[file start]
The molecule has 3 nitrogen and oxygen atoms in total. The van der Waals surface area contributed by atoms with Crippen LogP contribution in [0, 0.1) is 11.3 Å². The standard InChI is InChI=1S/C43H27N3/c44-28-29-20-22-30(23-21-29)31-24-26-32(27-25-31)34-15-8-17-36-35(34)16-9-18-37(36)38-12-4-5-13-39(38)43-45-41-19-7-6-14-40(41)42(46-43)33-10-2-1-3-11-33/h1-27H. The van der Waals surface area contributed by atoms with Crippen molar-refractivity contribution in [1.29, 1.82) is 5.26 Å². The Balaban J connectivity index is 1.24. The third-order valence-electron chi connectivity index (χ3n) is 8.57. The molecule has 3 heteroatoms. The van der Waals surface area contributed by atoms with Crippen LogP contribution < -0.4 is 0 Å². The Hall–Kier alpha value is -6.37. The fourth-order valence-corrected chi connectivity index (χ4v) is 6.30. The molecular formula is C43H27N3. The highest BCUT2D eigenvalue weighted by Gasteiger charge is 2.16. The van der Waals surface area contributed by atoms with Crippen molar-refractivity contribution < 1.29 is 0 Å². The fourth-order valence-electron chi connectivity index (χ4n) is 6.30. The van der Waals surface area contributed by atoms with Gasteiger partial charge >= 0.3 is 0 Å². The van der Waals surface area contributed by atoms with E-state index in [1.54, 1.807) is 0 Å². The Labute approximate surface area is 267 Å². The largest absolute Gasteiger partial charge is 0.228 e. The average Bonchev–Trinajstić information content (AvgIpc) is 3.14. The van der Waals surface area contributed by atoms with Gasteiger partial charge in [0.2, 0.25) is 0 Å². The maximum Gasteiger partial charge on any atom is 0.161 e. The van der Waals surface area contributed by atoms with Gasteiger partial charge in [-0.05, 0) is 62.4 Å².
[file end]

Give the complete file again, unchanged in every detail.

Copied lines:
The molecule has 3 nitrogen and oxygen atoms in total. The van der Waals surface area contributed by atoms with Crippen LogP contribution in [0, 0.1) is 11.3 Å². The standard InChI is InChI=1S/C43H27N3/c44-28-29-20-22-30(23-21-29)31-24-26-32(27-25-31)34-15-8-17-36-35(34)16-9-18-37(36)38-12-4-5-13-39(38)43-45-41-19-7-6-14-40(41)42(46-43)33-10-2-1-3-11-33/h1-27H. The van der Waals surface area contributed by atoms with Crippen molar-refractivity contribution in [1.29, 1.82) is 5.26 Å². The Balaban J connectivity index is 1.24. The third-order valence-electron chi connectivity index (χ3n) is 8.57. The molecule has 3 heteroatoms. The van der Waals surface area contributed by atoms with Crippen LogP contribution < -0.4 is 0 Å². The Hall–Kier alpha value is -6.37. The fourth-order valence-corrected chi connectivity index (χ4v) is 6.30. The molecular formula is C43H27N3. The highest BCUT2D eigenvalue weighted by Gasteiger charge is 2.16. The van der Waals surface area contributed by atoms with Crippen molar-refractivity contribution < 1.29 is 0 Å². The fourth-order valence-electron chi connectivity index (χ4n) is 6.30. The van der Waals surface area contributed by atoms with Gasteiger partial charge >= 0.3 is 0 Å². The van der Waals surface area contributed by atoms with E-state index in [1.54, 1.807) is 0 Å². The Labute approximate surface area is 267 Å². The largest absolute Gasteiger partial charge is 0.228 e. The average Bonchev–Trinajstić information content (AvgIpc) is 3.14. The van der Waals surface area contributed by atoms with Gasteiger partial charge in [0.2, 0.25) is 0 Å². The maximum Gasteiger partial charge on any atom is 0.161 e. The van der Waals surface area contributed by atoms with Gasteiger partial charge in [-0.05, 0) is 62.4 Å².